HTTPS – the first line of defence

In today’s world when our online interactions are increasing every day, the security of our online transactions becomes very important. If you are an end-user to a website that is required to handle important financial or informational transactions like bank sites, eCommerce sites, email sites, etc, the very basic thing you should check is that protocol for the transaction being used is HTTPS. HTTPS stands for HyperText Transfer Protocol Secure, or Secure appended at the end of the HTTP protocol. For example, if you are using a chrome browser you can see a symbol of a lock at the start of the website name in the address bar indicating the site uses HTTPS. If you click on the lock symbol you will see more details about the certificate provided by the website claiming that it is secure.

Let’s try to understand how HTTPS works.

Step 1: Browser sends a request for an https secured page, like

Step 2: The website will need to send back an SSL certificate confirming that it is secured. SSL certificate is provided by certifying authorities like Godaddy which can be verified by the browser. Along with the certificate, the website would send the browser its public key.

Step 3: Once the browser receives the certificate and public key from the website, it will authenticate the certificate, and if satisfied, it will use the public key from the browser to create a symmetric key.

Step 4: The browser generates a symmetric key, encrypts it using the public key provided by the website server and sends it back to the server. The web server receives the encrypted symmetric key, decrypts it using its private key.

Step 5: For any further communication, the server and the browser both use this symmetric key.

Now to understand the concept completely we need to understand how public-private key encryption is different from symmetric key encryption. In the case of symmetric key encryption, the key that encrypts the message can be used to decrypt the message. Whereas in the case of Public key – Private Key encryption, a message encrypted by Public key can only be decrypted by the private key. Symmetric key encryption is faster but not as secured as public-private key encryption.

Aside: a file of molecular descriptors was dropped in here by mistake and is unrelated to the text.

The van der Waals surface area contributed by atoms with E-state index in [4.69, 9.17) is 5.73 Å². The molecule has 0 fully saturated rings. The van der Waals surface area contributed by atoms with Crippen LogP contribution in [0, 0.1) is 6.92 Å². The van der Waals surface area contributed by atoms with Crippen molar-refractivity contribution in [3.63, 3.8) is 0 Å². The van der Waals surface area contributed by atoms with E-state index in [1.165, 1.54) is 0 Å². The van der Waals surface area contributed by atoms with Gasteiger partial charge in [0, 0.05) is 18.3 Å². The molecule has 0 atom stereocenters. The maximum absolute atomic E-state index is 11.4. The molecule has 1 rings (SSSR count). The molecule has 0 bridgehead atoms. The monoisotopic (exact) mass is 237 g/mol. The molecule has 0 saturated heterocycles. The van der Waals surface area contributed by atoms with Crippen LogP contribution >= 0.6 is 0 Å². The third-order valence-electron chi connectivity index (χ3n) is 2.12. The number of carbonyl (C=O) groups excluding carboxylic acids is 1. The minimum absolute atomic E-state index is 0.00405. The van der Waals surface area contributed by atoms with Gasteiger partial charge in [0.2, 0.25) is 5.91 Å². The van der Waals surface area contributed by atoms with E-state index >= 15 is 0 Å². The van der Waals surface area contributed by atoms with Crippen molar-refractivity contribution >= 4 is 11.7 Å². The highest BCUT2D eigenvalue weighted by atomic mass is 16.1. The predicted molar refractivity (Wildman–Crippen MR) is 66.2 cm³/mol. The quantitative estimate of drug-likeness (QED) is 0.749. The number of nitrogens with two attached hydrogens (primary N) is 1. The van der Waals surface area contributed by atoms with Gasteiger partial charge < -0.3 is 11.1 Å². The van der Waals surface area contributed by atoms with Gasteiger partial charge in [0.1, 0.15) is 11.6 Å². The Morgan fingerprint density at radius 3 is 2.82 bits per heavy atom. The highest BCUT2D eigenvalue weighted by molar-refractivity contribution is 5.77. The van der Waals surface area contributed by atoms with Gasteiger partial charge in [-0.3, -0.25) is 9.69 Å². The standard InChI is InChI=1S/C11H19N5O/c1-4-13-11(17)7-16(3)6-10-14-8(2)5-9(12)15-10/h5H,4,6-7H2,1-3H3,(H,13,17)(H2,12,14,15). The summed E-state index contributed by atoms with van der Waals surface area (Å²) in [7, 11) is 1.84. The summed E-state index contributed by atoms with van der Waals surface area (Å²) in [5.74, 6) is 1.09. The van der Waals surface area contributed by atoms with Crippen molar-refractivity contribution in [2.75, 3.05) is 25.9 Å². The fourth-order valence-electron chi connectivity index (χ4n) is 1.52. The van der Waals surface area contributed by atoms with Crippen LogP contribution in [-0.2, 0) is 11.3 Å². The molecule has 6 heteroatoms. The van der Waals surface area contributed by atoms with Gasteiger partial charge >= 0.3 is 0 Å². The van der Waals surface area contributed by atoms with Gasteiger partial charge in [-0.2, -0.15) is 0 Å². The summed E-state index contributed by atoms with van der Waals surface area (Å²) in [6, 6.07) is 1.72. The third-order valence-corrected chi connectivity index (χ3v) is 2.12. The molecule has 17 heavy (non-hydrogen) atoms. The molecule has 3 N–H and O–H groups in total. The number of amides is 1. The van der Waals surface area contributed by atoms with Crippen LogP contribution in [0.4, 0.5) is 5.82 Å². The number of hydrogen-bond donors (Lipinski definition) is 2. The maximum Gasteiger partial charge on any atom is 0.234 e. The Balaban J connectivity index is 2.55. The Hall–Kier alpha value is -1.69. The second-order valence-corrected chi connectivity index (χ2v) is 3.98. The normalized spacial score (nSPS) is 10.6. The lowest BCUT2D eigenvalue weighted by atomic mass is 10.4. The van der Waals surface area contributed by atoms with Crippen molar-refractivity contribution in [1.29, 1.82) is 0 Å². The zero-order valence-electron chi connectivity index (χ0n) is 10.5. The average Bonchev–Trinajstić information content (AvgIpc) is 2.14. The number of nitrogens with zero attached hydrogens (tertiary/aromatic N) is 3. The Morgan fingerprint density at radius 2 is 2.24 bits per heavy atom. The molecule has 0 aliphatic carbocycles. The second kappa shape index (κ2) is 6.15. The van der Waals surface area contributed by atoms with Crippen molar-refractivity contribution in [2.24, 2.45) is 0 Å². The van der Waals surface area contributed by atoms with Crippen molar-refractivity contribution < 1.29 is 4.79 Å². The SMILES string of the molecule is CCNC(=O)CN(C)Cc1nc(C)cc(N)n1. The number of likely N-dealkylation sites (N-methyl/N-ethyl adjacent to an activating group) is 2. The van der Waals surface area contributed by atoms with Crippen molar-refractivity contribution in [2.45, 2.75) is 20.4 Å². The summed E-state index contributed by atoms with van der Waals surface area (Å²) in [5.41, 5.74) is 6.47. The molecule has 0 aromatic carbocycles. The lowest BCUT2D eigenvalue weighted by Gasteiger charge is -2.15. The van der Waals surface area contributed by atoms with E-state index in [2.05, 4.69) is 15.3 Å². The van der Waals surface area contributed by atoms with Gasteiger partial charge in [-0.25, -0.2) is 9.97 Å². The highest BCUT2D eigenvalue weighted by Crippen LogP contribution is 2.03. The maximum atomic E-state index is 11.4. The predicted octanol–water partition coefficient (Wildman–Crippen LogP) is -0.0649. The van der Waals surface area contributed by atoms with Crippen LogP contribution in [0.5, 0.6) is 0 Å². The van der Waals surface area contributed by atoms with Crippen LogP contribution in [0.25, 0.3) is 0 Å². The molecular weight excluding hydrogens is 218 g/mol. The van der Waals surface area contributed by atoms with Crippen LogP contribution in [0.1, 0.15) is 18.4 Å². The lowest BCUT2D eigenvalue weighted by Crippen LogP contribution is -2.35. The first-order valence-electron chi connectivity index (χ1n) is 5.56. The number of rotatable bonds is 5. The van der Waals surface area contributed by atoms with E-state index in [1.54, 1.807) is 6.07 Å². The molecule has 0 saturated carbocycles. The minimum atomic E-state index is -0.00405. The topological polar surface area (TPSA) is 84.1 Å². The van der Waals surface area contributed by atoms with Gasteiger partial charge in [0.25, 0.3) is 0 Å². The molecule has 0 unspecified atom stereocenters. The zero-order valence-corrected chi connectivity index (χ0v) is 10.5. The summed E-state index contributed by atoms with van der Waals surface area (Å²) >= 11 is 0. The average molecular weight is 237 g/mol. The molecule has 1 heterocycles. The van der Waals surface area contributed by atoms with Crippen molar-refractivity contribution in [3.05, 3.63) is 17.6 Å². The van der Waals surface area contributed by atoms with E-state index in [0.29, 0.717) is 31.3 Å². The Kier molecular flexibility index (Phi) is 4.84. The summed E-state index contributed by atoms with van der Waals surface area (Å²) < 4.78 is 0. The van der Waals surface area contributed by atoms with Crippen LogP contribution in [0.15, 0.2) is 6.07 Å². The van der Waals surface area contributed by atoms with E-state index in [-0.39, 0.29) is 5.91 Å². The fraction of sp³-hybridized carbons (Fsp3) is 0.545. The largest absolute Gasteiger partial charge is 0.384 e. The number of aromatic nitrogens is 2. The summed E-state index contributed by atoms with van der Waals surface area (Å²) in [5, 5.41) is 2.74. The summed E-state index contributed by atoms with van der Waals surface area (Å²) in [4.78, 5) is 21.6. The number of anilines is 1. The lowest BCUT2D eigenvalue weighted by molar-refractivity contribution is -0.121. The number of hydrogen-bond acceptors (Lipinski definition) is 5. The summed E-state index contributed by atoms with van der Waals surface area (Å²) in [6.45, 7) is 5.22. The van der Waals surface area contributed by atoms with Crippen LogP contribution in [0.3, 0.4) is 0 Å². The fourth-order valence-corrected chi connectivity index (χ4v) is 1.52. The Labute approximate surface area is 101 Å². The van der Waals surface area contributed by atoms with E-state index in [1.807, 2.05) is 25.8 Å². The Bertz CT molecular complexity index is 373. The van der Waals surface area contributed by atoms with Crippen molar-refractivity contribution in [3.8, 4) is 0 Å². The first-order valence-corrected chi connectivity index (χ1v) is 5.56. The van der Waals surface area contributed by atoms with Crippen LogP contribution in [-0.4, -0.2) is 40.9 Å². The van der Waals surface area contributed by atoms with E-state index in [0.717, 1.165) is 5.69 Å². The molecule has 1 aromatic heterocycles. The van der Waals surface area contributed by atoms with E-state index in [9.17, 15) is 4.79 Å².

If you are interested in understanding how each step mentioned above assures security in communication, read on.

Let’s look at each step and try to understand how each step is secured.

Step 1: The browser is just sending a request for website contents at this point, the actual transfer of information is not started.

Step 2: The server is only sharing its public key in this step, so not worried about security.

Step 3: Browser decrypts the SSL certificate which needs to be provided by an authorized Certification Authority (CA). The browsers come packaged with details of all major CAs and can validate the certificate against its local cache or can confirm with the certification authority. Browser matches the URL being addressed and the certificate received, this way it makes sure that no fake website or server is trying to send the data.

Step 4: The browser has encrypted the symmetric key with the public key provided by the server. So in case even if the packet is compromised and received by a fake server, it will not be able to decrypt the message as only the original server has the private key.

Step 5: By this step, only the browser and the intended server have the symmetric key. Any communication happening can be decrypted by only these two parties, so even if there is a leak, the message content remains safe.